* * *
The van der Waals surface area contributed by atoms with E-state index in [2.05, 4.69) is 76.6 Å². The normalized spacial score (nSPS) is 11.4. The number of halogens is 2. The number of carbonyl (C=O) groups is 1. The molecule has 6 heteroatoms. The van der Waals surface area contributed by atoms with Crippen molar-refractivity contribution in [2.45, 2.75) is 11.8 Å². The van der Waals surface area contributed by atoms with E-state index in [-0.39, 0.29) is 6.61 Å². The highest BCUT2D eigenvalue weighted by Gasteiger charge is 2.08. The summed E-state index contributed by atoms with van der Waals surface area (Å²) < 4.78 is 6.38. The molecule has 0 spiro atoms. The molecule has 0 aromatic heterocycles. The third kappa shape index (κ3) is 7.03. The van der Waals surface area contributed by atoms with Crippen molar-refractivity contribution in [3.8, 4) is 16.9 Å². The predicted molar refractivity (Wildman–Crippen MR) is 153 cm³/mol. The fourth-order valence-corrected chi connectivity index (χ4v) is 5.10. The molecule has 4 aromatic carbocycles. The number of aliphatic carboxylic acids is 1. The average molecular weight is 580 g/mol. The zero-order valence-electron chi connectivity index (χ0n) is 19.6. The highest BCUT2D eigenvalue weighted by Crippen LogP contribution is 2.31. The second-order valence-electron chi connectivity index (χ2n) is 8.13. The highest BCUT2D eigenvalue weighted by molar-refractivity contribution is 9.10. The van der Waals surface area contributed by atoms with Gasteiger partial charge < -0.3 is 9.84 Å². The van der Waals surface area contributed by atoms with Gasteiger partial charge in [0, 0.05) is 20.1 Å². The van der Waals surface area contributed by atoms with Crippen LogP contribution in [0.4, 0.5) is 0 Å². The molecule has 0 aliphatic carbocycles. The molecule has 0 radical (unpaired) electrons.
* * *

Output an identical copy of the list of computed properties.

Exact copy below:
The van der Waals surface area contributed by atoms with E-state index in [2.05, 4.69) is 76.6 Å². The normalized spacial score (nSPS) is 11.4. The number of halogens is 2. The number of carbonyl (C=O) groups is 1. The molecule has 6 heteroatoms. The van der Waals surface area contributed by atoms with Crippen molar-refractivity contribution in [2.45, 2.75) is 11.8 Å². The van der Waals surface area contributed by atoms with E-state index in [-0.39, 0.29) is 6.61 Å². The highest BCUT2D eigenvalue weighted by Gasteiger charge is 2.08. The summed E-state index contributed by atoms with van der Waals surface area (Å²) < 4.78 is 6.38. The molecule has 0 spiro atoms. The molecule has 0 aromatic heterocycles. The third kappa shape index (κ3) is 7.03. The van der Waals surface area contributed by atoms with Crippen molar-refractivity contribution in [3.8, 4) is 16.9 Å². The predicted molar refractivity (Wildman–Crippen MR) is 153 cm³/mol. The fourth-order valence-corrected chi connectivity index (χ4v) is 5.10. The molecule has 4 aromatic carbocycles. The number of aliphatic carboxylic acids is 1. The average molecular weight is 580 g/mol. The zero-order valence-electron chi connectivity index (χ0n) is 19.6. The highest BCUT2D eigenvalue weighted by Crippen LogP contribution is 2.31. The second-order valence-electron chi connectivity index (χ2n) is 8.13. The highest BCUT2D eigenvalue weighted by molar-refractivity contribution is 9.10. The van der Waals surface area contributed by atoms with Gasteiger partial charge < -0.3 is 9.84 Å². The van der Waals surface area contributed by atoms with Gasteiger partial charge in [0, 0.05) is 20.1 Å². The van der Waals surface area contributed by atoms with Crippen LogP contribution in [0.4, 0.5) is 0 Å². The molecule has 0 aliphatic carbocycles. The molecule has 0 radical (unpaired) electrons.